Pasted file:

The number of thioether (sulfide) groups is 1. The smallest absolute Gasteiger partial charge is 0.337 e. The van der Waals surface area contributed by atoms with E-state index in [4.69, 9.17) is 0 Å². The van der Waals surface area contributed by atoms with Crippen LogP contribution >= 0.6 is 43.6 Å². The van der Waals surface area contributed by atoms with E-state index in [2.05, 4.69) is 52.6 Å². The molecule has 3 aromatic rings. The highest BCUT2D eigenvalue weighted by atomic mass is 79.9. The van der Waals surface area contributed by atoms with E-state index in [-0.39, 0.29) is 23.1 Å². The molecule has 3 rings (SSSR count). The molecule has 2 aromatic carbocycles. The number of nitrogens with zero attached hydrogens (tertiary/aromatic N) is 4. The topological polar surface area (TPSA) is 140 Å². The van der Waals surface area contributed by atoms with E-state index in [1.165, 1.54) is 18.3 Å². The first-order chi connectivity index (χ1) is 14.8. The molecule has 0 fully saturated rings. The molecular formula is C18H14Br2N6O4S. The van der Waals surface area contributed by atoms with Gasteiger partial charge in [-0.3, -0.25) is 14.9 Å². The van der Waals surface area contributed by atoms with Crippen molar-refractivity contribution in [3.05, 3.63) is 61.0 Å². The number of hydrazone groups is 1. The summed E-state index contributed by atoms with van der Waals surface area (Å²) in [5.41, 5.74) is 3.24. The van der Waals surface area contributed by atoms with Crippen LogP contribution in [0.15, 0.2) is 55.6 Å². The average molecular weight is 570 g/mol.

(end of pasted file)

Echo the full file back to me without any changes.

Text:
The number of thioether (sulfide) groups is 1. The smallest absolute Gasteiger partial charge is 0.337 e. The van der Waals surface area contributed by atoms with E-state index in [4.69, 9.17) is 0 Å². The van der Waals surface area contributed by atoms with Crippen LogP contribution >= 0.6 is 43.6 Å². The van der Waals surface area contributed by atoms with E-state index in [2.05, 4.69) is 52.6 Å². The molecule has 3 aromatic rings. The highest BCUT2D eigenvalue weighted by atomic mass is 79.9. The van der Waals surface area contributed by atoms with E-state index in [-0.39, 0.29) is 23.1 Å². The molecule has 3 rings (SSSR count). The molecule has 2 aromatic carbocycles. The number of nitrogens with zero attached hydrogens (tertiary/aromatic N) is 4. The topological polar surface area (TPSA) is 140 Å². The van der Waals surface area contributed by atoms with E-state index in [1.165, 1.54) is 18.3 Å². The first-order chi connectivity index (χ1) is 14.8. The molecule has 0 fully saturated rings. The molecular formula is C18H14Br2N6O4S. The van der Waals surface area contributed by atoms with Gasteiger partial charge in [-0.3, -0.25) is 14.9 Å². The van der Waals surface area contributed by atoms with Crippen molar-refractivity contribution in [3.05, 3.63) is 61.0 Å². The number of hydrazone groups is 1. The summed E-state index contributed by atoms with van der Waals surface area (Å²) in [5.41, 5.74) is 3.24. The van der Waals surface area contributed by atoms with Crippen LogP contribution in [0.15, 0.2) is 55.6 Å². The average molecular weight is 570 g/mol.